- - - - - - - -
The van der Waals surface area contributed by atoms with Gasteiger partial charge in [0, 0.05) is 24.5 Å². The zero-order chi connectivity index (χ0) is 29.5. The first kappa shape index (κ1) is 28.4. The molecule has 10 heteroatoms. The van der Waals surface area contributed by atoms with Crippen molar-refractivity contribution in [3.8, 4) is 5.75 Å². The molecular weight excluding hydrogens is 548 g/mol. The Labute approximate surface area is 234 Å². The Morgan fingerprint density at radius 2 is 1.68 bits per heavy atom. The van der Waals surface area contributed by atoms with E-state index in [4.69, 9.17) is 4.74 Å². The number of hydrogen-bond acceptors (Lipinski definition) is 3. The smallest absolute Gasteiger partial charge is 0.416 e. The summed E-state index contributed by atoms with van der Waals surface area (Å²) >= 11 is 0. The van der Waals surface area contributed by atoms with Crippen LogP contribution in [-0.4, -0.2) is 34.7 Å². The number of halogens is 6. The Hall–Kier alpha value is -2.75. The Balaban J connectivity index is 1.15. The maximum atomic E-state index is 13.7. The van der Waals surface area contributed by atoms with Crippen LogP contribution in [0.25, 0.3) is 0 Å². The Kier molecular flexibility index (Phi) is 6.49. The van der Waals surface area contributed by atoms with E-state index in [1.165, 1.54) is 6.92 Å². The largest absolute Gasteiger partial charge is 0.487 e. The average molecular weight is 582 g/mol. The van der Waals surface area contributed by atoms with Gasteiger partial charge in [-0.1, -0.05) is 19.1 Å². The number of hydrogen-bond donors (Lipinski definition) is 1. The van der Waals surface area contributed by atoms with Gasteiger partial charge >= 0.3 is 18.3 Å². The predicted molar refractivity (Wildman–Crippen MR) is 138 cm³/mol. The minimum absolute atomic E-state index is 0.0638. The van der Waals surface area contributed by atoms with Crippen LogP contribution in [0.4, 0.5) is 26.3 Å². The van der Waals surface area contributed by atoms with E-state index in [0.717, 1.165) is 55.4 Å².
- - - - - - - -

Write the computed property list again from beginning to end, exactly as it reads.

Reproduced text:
The van der Waals surface area contributed by atoms with Gasteiger partial charge in [0, 0.05) is 24.5 Å². The zero-order chi connectivity index (χ0) is 29.5. The first kappa shape index (κ1) is 28.4. The molecule has 10 heteroatoms. The van der Waals surface area contributed by atoms with Crippen molar-refractivity contribution in [3.8, 4) is 5.75 Å². The molecular weight excluding hydrogens is 548 g/mol. The Labute approximate surface area is 234 Å². The Morgan fingerprint density at radius 2 is 1.68 bits per heavy atom. The van der Waals surface area contributed by atoms with E-state index in [4.69, 9.17) is 4.74 Å². The number of hydrogen-bond acceptors (Lipinski definition) is 3. The smallest absolute Gasteiger partial charge is 0.416 e. The summed E-state index contributed by atoms with van der Waals surface area (Å²) >= 11 is 0. The van der Waals surface area contributed by atoms with Crippen LogP contribution in [-0.4, -0.2) is 34.7 Å². The number of halogens is 6. The Hall–Kier alpha value is -2.75. The Balaban J connectivity index is 1.15. The maximum atomic E-state index is 13.7. The van der Waals surface area contributed by atoms with Crippen LogP contribution in [0.25, 0.3) is 0 Å². The Kier molecular flexibility index (Phi) is 6.49. The van der Waals surface area contributed by atoms with E-state index in [1.165, 1.54) is 6.92 Å². The largest absolute Gasteiger partial charge is 0.487 e. The average molecular weight is 582 g/mol. The van der Waals surface area contributed by atoms with Gasteiger partial charge in [-0.1, -0.05) is 19.1 Å². The number of hydrogen-bond donors (Lipinski definition) is 1. The van der Waals surface area contributed by atoms with Gasteiger partial charge >= 0.3 is 18.3 Å². The predicted molar refractivity (Wildman–Crippen MR) is 138 cm³/mol. The minimum absolute atomic E-state index is 0.0638. The van der Waals surface area contributed by atoms with Crippen LogP contribution in [0.4, 0.5) is 26.3 Å². The van der Waals surface area contributed by atoms with E-state index in [0.717, 1.165) is 55.4 Å².